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Academy Store 

What’s New With BCSC 2007–2008

The new edition of the Basic and Clinical Science Course is now available for ordering. Ten volumes have had minor updates and three have undergone major revisions:

  • Section 4: Ophthalmic Pathology and Intraocular Tumors (Product #0280047) discusses advances in the diagnosis and classification of tumors and guides the reader through a tissue-specific sequence that ranges from topography through disease process to general and differential diagnosis. Many new pathologic and clinical photographs and diagrams highlight this latest revision. It covers wound repair, specimen handling—including processing and staining—and diagnostic techniques. It also features a checklist for requesting ophthalmic pathologic consultation.
  • Section 7: Orbit, Eyelids, and Lacrimal System (#0280077) emphasizes a practical approach to diagnosis and treatment. This volume summarizes current information on congenital, infectious, inflammatory, neoplastic and traumatic conditions of the orbit and adnexa. Highlights include extensive discussion of thyroid-associated orbitopathy, lymphoproliferative disorders and eyelid neoplasms.
  • Section 9: Intraocular Inflammation and Uveitis (#0280097) discusses the clinical approach to uveitis and includes rewritten chapters on noninfectious (autoimmune) and infectious forms of uveitis. It also covers endophthalmitis, masquerade syndromes and complications of uveitis. A discussion on ocular involvement in AIDS has been updated.

Order the complete set. An order for all 13 volumes includes a free copy of the Master Index (#0280957).

CD-ROM: Version 2. You can order the 2007–2008 BCSC CD-ROM beginning June 15 (#0282007). It will ship July 18 and offers all 13 sections, including more than 5,000 pages and 3,000 images on one disk.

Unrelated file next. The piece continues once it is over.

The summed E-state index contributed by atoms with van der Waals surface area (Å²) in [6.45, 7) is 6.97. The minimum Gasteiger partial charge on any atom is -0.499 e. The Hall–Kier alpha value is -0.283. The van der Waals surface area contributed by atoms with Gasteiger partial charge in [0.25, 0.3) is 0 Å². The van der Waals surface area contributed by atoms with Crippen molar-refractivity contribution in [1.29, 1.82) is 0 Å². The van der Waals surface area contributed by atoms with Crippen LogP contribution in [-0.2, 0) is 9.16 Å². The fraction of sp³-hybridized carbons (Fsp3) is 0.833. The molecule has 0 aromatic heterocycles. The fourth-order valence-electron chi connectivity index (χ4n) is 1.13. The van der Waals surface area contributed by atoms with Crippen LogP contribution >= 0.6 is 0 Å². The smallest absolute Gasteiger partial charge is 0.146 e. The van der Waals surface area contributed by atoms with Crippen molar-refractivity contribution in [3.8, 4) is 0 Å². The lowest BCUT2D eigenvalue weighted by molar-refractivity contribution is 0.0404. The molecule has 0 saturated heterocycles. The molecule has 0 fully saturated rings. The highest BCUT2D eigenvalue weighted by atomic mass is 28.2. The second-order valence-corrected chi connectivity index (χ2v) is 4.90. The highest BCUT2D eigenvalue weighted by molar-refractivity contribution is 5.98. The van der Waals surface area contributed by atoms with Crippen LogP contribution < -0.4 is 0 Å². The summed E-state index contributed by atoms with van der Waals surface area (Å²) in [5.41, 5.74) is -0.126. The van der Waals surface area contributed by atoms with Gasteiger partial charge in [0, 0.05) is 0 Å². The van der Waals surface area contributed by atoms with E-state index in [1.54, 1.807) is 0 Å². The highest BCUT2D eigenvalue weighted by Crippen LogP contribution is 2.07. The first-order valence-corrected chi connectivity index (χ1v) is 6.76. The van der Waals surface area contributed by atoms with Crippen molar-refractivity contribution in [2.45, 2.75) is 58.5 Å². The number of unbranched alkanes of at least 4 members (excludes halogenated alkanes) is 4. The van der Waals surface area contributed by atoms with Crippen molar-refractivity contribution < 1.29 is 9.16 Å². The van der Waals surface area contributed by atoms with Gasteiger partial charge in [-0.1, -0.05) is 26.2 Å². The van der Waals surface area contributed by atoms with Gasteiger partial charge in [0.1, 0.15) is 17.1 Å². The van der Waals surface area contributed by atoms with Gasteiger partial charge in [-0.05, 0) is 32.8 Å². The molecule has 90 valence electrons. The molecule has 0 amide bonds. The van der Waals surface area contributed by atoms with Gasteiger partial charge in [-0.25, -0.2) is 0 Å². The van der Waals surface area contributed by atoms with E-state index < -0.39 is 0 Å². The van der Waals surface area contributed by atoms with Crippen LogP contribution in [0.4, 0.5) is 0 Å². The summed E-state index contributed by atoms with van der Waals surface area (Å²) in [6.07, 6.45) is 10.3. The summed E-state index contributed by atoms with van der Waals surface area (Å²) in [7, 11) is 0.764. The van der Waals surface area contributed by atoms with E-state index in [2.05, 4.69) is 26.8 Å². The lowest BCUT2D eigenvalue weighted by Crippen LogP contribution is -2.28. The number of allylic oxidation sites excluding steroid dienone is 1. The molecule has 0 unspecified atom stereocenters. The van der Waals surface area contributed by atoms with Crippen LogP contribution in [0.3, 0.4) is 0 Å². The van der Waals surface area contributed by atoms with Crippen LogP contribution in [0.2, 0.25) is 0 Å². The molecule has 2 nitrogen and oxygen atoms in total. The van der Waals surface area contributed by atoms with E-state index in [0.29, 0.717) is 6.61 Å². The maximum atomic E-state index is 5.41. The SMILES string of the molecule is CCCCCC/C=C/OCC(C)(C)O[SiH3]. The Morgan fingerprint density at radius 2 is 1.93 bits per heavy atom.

BCSC Online. This product will be available for purchase in August. It allows for access to all 13 sections from any computer with an Internet connection.

CME. Each of the 13 BCSC volumes provides up to either 30 or 40 AMA PRA Category 1 credits .

To place an order or find out about pricing information, visit www.aao.org/bcsc or phone the Academy Service Center at 866-561-8558 (toll-free in the United States) or 415-561-8540.

Newest OTA: Laser Scanning Imaging for Macular Disease

The Ophthalmic Technology Assessment of Laser Scanning Imaging for Macular Disease (Product # 112058), published in Ophthalmology this month, evaluates the published literature to answer the question of whether laser scanning imaging is a sensitive and specific tool for detecting macular disease when compared with the current standard techniques of slit-lamp biomicroscopy or stereoscopic fundus photography. This product costs $11 for Academy members ($16 for nonmembers).

To place an order, visit www.aao.org/store or phone the Academy Service Center at 866-561-8558 (toll-free in the United States) or 415-561-8540. OTAs can also be downloaded for free online. Visit www.aao.org/education and click “Ophthalmic Technology Assessments.”

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Members At Large 

Summer Leadership Program for Women Eye M.D.s

“This important conference will focus on teaching leadership skills designed to en-hance the professional and personal lives of women physicians,” said Mildred M. G. Olivier, MD, the Women in Ophthalmology (WIO) participant in the Academy’s 2006–2007 Leadership Development Program (LDP). Dr. Olivier is referring to the 10th Annual WIO Symposium/ Inaugural Leadership Summit, which she is organizing to fulfill the project leadership component of the Academy’s LDP requirements.

The WIO conference will take place Aug. 2 to 4 in Sedona, Ariz. American Medical Association president-elect Nancy Nielsen, MD, will serve as the conference’s keynote speaker. Other women leaders in the medical field on the WIO agenda include Eve J. Higginbotham, MD, dean at Morehouse School of Medicine, and Vivien Pinn, MD, director of research on women’s health for the National Institutes of Health. Seminar topics include the art of negotiation, effective communication, volunteerism, political advocacy and organizational commitment.

Academy leaders are also slated to be a part of the program, including Cynthia A. Bradford, MD, secretary for state affairs, and Stephanie J. Marioneaux, MD, trustee-at-large, who has been involved for many years in the Academy’s LDP as a media spokeswoman.

The Academy’s medical director for health policy, William L. Rich III, MD, will also lend his expertise on the political landscape in Washington, D.C. Women leaders from industry, including Jacqueline Fause, Adrienne Graves, PhD, and Charlotte McKines are slated to be part of panels discussing effective negotiation skills. Jennifer Staples, who founded Unite for Sight when she was a sophomore at Yale University in 2000, will engage the audience to become more active in volunteerism efforts.

For more information about the conference, visit www.wioonline.org.